Evgeny Kuznetsov: The Assist Machine

A backward pass behind the net to a teammate. The goaltender still moving towards the post where the puck-handler was skating. An empty net for the pass receiver, and an easy goal for the Washington Capitals.

This is the type of play, seen recently in the Washington Capitals victory over the Nashville Predators, which highlights the passing skill and ability of third-year Capital Evgeny Kuznetsov. It’s not too soon to mention his name with the great setup men in the NHL such as Sidney Crosby, Joe Thornton, and even teammate Nicklas Backstrom.

The left-shooting pivot, selected in the first round of the 2010 NHL Draft by the Washington Capitals, is having a breakout campaign for the boys in red. He played in just 17 regular season games as a rookie. Last campaign, he got into 80 contests and garnered 37 points, 26 of which were assists. This season, Kuznetsov is producing more than a point per game, with 73 total points (20 goals, 53 assists) in 70 games.

Kuznetsov has always been decent at dishing the puck. While lacing up for Traktor Chelyabinsk in the KHL, more than half of his points were assists, going back to his last three seasons in the league.

What we’re seeing this season from Kuznetsov is a whole new level of production, however. As of this post, he is notching 0.76 assists per game. He’s also tied for second in the NHL in the total assists category for the season, with Patrick Kane, and behind only the Ottawa Senators’ Erik Karlsson.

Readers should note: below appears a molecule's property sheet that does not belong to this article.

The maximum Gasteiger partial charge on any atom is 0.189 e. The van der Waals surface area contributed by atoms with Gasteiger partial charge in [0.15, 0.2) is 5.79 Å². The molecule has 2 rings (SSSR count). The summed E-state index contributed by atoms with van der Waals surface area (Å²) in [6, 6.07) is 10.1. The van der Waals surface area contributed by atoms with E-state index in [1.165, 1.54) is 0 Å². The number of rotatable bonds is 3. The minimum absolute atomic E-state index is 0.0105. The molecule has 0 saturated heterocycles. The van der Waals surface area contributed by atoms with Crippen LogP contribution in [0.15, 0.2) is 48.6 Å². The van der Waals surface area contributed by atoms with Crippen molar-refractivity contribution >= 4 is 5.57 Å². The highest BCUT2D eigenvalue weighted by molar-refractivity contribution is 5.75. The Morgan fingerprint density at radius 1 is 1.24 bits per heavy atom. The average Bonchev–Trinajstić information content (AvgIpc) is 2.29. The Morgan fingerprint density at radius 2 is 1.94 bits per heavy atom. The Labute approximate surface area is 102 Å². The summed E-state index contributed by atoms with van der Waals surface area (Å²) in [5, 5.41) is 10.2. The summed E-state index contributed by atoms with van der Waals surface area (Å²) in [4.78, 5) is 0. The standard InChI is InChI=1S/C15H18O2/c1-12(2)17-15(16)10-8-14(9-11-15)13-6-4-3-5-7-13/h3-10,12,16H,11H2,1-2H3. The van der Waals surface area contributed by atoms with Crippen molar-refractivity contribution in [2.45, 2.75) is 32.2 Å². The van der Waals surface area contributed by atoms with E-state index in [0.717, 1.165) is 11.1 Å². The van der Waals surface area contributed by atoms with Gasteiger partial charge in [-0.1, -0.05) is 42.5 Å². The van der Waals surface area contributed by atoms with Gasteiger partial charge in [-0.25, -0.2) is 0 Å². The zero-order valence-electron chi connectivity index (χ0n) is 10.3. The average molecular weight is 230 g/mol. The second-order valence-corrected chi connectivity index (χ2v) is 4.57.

Here is another example of the type of pass for which Kuznetsov has shown a flair this season:

You’ll also see Kuznetsov perform the slap-pass, which has become fairly popular in the NHL. When Kuznetsov performs the move, he seems to be able to fool most of the opposing team into thinking that he will shoot the puck before he passes it to an open teammate.

Kuznetsov can be described as somewhat of a “rink rat” in his love for the game. Much as you’d see a basketball “gym rat” be able to dish the no-look pass based on intuition through his hours and hours in the gym, Kuznetsov seems to have the same type of skill on the ice. To get a better understanding of how Kuznetsov approached the game of hockey growing up, and the Russian players whom he idolized, there is an excellent post by the Capitals’ assist leader in The Player’s Tribune, which you might want to read.

The young Russian has become a real asset for the Capitals this season. His skill in passing the puck has been a large part of the team’s success in what could be termed their best season ever as a franchise. With passers like Kuznetsov and Backstrom feeding snipers like Alexander Ovechkin and T.J. Oshie, the Caps are positioned for a long run through the Stanley Cup Playoffs.